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Southern Ill. wineries and orchards prepare for incoming weather

As the temperatures are set to dip below freezing tonight, some local farmers hoping the cold weather won't kill off their crops.
Published: Mar. 11, 2022 at 4:50 PM CST
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COBDEN, lll. (KFVS) - As the temperatures are set to dip below freezing Friday evening into Saturday morning, some businesses are hoping that the cold weather won’t kill off their crops.

“Cold weather this late in the year is never good. Luckily this cold stretch is going to be short lived, it’s not going to be down in the single digits but it’s still a concern,” Austin Flamm, manager of Flamm Orchards, said.

He said there is one benefit to a freeze.

“Right now we do have a pretty good peach crop, we’ve lost a few over winter. We’re hoping that we don’t lose to many, a little natural thinning isn’t the worst thing to happen as long as it’s not all isolated in one area,” said Flamm.

Flamm Orchards is also getting ready for their strawberries season.

“We keep our strawberry’s under a cloth cover this time of year. It helps to insults them, uses the radiate ground heat to raise the temperature beneath the beds just a few degrees which in instances like this, a few degrees Be the difference in having a crop or not,” said Flamm.

As for local wineries, they are not anticipating many problems with the grape vineyards.

“Grape vines accumulate what’s called cold heartiness over time. So in the fall as it starts to get colder and colder, they’ll be able to withstand colder and colder temperatures until the very middle of winter. And then once it starts to warm back up in the spring they will lose that cold heartiness,” said Scott Albert, the winemaker at Kite Hill Vineyard.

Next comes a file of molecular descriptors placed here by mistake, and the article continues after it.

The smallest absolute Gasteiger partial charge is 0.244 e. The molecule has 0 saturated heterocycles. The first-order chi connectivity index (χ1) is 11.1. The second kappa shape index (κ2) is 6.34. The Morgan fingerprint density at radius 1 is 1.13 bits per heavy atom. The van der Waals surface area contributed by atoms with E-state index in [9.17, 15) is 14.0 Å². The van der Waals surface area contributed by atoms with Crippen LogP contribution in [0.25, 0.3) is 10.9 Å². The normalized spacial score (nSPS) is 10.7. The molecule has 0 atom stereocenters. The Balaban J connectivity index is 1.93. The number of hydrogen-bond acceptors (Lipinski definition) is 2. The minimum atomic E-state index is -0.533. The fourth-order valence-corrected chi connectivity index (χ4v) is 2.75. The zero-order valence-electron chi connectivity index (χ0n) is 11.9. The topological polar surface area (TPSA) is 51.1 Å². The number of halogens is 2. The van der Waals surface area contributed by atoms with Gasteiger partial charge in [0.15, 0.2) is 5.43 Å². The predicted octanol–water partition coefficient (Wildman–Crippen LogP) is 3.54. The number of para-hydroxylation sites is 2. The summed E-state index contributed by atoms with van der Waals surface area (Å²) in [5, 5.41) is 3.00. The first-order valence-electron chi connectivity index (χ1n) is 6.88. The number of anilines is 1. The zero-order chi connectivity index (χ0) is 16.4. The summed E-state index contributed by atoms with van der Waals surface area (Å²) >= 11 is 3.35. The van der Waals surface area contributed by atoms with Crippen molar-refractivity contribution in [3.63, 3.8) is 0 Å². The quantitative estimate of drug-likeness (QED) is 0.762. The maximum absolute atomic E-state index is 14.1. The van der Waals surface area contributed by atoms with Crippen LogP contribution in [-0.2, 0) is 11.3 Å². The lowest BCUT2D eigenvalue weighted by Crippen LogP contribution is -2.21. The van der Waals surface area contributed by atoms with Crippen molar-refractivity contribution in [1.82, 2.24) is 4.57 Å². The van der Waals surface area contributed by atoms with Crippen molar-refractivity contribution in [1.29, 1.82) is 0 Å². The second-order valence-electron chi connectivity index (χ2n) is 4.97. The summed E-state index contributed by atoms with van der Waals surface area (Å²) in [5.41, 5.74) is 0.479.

Albert said a freeze later in the spring is a bigger issue.

“As we go further into spring, the risk goes up and the temperatures that we are concerned about are higher than they will be tonight,” said Albert.

And at Blue Sky Vineyard, Thomas Atkins said the work prior to freezing temperatures is more significant than what they can do now for their crop.

“Our sight selection, choosing high elevation sites. Hilltops like you see in orchards in our area as well as other vineyards. Choosing varieties that are very cold hearty. That are well suited for this environment,” said Atkins.

Both vineyards expect to have crop this year.

For Flamm Orchards, they are playing the waiting game to see if any peaches will not make it through this winter weather.

“Just kind of hope you wake up tomorrow and come out in a few days after that and cut some buds open and still see some green and some life in them,” said Flamm.

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